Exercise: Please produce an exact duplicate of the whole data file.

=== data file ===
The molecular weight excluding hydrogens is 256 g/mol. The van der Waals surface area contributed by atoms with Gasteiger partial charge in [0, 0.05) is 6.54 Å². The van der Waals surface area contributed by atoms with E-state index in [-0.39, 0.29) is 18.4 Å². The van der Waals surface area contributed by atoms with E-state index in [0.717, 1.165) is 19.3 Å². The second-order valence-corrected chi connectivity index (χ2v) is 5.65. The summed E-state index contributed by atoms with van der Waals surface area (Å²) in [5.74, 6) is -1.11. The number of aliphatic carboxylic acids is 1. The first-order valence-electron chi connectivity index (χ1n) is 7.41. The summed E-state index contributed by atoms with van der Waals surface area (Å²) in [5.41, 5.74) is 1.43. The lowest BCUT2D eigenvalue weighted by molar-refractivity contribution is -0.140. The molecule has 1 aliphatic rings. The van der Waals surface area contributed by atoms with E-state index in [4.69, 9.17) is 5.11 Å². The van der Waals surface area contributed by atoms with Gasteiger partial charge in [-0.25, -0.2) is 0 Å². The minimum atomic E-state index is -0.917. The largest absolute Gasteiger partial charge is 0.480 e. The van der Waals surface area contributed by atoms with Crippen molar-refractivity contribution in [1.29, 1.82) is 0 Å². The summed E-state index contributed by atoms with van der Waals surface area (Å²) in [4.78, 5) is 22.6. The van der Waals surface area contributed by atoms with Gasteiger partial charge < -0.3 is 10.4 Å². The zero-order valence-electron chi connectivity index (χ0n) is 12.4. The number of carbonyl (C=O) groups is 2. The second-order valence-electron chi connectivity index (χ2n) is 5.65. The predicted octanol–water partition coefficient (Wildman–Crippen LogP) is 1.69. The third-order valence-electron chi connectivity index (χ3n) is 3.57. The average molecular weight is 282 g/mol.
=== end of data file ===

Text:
The molecular weight excluding hydrogens is 256 g/mol. The van der Waals surface area contributed by atoms with Gasteiger partial charge in [0, 0.05) is 6.54 Å². The van der Waals surface area contributed by atoms with E-state index in [-0.39, 0.29) is 18.4 Å². The van der Waals surface area contributed by atoms with E-state index in [0.717, 1.165) is 19.3 Å². The second-order valence-corrected chi connectivity index (χ2v) is 5.65. The summed E-state index contributed by atoms with van der Waals surface area (Å²) in [5.74, 6) is -1.11. The number of aliphatic carboxylic acids is 1. The first-order valence-electron chi connectivity index (χ1n) is 7.41. The summed E-state index contributed by atoms with van der Waals surface area (Å²) in [5.41, 5.74) is 1.43. The lowest BCUT2D eigenvalue weighted by molar-refractivity contribution is -0.140. The molecule has 1 aliphatic rings. The van der Waals surface area contributed by atoms with E-state index in [4.69, 9.17) is 5.11 Å². The van der Waals surface area contributed by atoms with Gasteiger partial charge in [-0.25, -0.2) is 0 Å². The minimum atomic E-state index is -0.917. The largest absolute Gasteiger partial charge is 0.480 e. The van der Waals surface area contributed by atoms with Crippen molar-refractivity contribution in [1.29, 1.82) is 0 Å². The summed E-state index contributed by atoms with van der Waals surface area (Å²) in [4.78, 5) is 22.6. The van der Waals surface area contributed by atoms with Gasteiger partial charge < -0.3 is 10.4 Å². The zero-order valence-electron chi connectivity index (χ0n) is 12.4. The number of carbonyl (C=O) groups is 2. The second-order valence-electron chi connectivity index (χ2n) is 5.65. The predicted octanol–water partition coefficient (Wildman–Crippen LogP) is 1.69. The third-order valence-electron chi connectivity index (χ3n) is 3.57. The average molecular weight is 282 g/mol.